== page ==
Counterpoint, Hardcover, 375 pages
ISBN: 1582436029 / ISBN-13: 9781582436029
Comments on the first five stories can be found here. This post covers the last four stories in the collection, the first three of these translated by Kenneth Lantz, “No Matter What” translated by Stephan Solzhenitsyn.
“Zhelyabuga Village” is a first person narration of an incident in a western district of the USSR during World War II. The narrator commands a sound-ranging battery setting up in a forward position in order to pinpoint German batteries. He starts by detailing the procedures, considerations, and pressures that go into such an operation. I found it fascinating to look at the technological techniques and problems that had to be addressed. As in the previous story, we see a political officer hanging around” the battery, offering nothing useful. Despite some repetitions in technicalities, I found the “war” part of this story powerful because of the no nonsense way the narrator looked after both his job and the sixty soldiers (and inadvertent civilians) under his purview. Solzhenitsyn describes an impromptu birthday party, full of fatalistic rhetoric and an elevated feeling of community. “Over this war you could have counted the number of such days on one hand. Our spirits soared. It seemed that we had been filled to overflowing, yet there was still more to come.”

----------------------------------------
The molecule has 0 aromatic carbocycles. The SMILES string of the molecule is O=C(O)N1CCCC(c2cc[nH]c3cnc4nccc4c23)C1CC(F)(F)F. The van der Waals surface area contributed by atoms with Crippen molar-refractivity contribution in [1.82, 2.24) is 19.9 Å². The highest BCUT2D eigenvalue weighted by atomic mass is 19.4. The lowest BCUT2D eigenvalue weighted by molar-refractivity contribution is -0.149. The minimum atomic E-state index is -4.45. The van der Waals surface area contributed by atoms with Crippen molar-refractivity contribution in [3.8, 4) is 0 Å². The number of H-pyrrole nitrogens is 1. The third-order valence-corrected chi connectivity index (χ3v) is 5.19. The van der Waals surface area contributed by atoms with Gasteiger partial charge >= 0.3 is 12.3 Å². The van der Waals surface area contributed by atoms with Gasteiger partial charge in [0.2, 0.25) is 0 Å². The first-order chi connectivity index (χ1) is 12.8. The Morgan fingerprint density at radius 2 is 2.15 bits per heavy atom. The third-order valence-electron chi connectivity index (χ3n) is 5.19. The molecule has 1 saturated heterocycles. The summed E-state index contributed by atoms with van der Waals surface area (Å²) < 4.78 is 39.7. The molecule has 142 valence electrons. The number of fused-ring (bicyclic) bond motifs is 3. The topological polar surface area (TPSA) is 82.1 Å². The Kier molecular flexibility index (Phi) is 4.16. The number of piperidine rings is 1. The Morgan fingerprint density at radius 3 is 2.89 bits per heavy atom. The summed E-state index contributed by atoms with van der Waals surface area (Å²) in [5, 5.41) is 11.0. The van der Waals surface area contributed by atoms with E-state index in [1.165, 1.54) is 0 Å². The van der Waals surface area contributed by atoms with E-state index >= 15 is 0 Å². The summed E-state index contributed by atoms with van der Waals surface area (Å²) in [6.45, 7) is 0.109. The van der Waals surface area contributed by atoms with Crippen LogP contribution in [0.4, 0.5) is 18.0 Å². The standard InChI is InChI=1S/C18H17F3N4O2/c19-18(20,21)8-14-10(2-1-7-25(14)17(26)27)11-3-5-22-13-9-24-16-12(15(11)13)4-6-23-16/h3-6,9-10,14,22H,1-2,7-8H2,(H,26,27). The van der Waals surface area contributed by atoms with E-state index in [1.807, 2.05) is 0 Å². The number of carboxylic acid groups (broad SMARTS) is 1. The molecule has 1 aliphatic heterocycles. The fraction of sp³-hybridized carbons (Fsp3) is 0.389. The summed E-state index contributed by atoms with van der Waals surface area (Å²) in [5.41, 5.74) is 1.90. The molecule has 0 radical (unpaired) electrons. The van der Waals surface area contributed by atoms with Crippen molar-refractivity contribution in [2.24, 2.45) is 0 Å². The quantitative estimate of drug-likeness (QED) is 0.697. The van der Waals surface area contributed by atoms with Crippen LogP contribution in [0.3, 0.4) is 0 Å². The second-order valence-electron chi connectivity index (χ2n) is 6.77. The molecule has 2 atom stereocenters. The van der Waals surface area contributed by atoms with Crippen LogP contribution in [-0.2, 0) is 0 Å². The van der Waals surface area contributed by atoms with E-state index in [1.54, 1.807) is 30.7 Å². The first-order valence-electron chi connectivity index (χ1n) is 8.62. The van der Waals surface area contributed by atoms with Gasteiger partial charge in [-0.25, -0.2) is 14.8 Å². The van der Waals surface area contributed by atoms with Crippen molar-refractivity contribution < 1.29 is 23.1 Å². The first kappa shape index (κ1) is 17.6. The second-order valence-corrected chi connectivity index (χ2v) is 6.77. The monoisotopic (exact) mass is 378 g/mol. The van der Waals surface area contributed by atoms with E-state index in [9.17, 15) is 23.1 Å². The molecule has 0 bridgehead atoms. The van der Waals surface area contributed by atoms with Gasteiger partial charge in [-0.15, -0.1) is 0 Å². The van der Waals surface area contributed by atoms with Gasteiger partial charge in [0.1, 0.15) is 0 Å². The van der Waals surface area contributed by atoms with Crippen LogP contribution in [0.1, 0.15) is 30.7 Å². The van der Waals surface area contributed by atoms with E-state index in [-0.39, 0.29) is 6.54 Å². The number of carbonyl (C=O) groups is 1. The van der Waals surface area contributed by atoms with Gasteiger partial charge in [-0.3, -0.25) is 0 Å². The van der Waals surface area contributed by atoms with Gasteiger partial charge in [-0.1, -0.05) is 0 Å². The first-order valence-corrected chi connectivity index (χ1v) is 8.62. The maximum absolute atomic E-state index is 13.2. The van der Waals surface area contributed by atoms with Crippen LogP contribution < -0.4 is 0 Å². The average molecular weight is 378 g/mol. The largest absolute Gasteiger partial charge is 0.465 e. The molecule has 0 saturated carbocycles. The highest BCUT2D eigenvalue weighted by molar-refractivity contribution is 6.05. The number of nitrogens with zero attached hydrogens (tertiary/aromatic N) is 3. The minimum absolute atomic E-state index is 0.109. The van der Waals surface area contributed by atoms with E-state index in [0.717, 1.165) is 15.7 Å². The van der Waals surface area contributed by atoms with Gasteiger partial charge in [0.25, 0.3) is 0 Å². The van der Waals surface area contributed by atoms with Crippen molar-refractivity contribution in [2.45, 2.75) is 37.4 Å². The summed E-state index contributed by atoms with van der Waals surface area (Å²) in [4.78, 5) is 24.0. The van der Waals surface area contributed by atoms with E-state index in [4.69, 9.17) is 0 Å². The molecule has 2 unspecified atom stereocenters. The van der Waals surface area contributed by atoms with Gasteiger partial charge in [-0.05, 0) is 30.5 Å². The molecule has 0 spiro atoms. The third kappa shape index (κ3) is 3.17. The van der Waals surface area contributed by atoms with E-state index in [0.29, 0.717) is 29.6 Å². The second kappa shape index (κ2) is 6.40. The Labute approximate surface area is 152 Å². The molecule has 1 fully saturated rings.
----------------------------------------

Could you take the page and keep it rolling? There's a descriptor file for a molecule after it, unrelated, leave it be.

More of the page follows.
The narrator skips ahead fifty-two years to describe an official visit to Oryol “for the commemoration of the fiftieth anniversary of Victory Day.” Characters muse about the changes in and differences of the place during the elapsed years: “It was a different world, one we had never seen before.” We meet the beauty that had been trapped in the cellar with the troops, two yellowed teeth left in her head and the hint of rape as she declares she forgets “what I need to forget.” A minor protest erupts as village women block the delegation's caravan to protest their treatment—they gave their all in WWII and they feel ignored. After empty promises from those in charge, the old women get specific with their charges: “Never a holiday, never a day off, never a bit of leave. And what did they tell us then? Your labor will be our victory; it will help us end the war quickly and bring some peace to the country. So why have you forgotten those who toiled away, tell me that?”